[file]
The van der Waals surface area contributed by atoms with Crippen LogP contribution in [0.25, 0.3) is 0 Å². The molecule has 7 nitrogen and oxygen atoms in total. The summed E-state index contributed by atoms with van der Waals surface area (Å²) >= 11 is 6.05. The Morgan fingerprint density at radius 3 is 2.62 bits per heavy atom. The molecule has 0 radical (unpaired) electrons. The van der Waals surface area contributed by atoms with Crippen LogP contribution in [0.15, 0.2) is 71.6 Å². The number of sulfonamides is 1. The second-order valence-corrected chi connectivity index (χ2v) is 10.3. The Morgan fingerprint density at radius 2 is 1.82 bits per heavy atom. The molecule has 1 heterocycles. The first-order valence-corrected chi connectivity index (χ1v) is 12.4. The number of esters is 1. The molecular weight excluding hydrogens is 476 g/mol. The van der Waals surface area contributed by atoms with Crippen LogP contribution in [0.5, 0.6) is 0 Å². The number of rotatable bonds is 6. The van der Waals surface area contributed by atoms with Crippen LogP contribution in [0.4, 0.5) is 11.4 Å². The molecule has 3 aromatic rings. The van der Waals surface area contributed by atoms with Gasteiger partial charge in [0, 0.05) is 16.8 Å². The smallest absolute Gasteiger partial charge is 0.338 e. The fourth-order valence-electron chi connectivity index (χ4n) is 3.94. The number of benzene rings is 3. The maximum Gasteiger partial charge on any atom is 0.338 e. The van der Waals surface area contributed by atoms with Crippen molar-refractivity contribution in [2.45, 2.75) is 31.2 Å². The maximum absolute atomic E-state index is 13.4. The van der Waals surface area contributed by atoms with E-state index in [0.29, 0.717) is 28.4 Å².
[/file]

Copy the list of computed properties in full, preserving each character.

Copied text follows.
The van der Waals surface area contributed by atoms with Crippen LogP contribution in [0.25, 0.3) is 0 Å². The molecule has 7 nitrogen and oxygen atoms in total. The summed E-state index contributed by atoms with van der Waals surface area (Å²) >= 11 is 6.05. The Morgan fingerprint density at radius 3 is 2.62 bits per heavy atom. The molecule has 0 radical (unpaired) electrons. The van der Waals surface area contributed by atoms with Crippen LogP contribution in [0.15, 0.2) is 71.6 Å². The number of sulfonamides is 1. The second-order valence-corrected chi connectivity index (χ2v) is 10.3. The Morgan fingerprint density at radius 2 is 1.82 bits per heavy atom. The molecule has 1 heterocycles. The first-order valence-corrected chi connectivity index (χ1v) is 12.4. The number of esters is 1. The molecular weight excluding hydrogens is 476 g/mol. The van der Waals surface area contributed by atoms with Crippen LogP contribution in [0.5, 0.6) is 0 Å². The number of rotatable bonds is 6. The van der Waals surface area contributed by atoms with Crippen LogP contribution in [0.4, 0.5) is 11.4 Å². The molecule has 3 aromatic rings. The van der Waals surface area contributed by atoms with Gasteiger partial charge in [0, 0.05) is 16.8 Å². The smallest absolute Gasteiger partial charge is 0.338 e. The fourth-order valence-electron chi connectivity index (χ4n) is 3.94. The number of benzene rings is 3. The maximum Gasteiger partial charge on any atom is 0.338 e. The van der Waals surface area contributed by atoms with Crippen molar-refractivity contribution in [2.45, 2.75) is 31.2 Å². The maximum absolute atomic E-state index is 13.4. The van der Waals surface area contributed by atoms with E-state index in [0.29, 0.717) is 28.4 Å².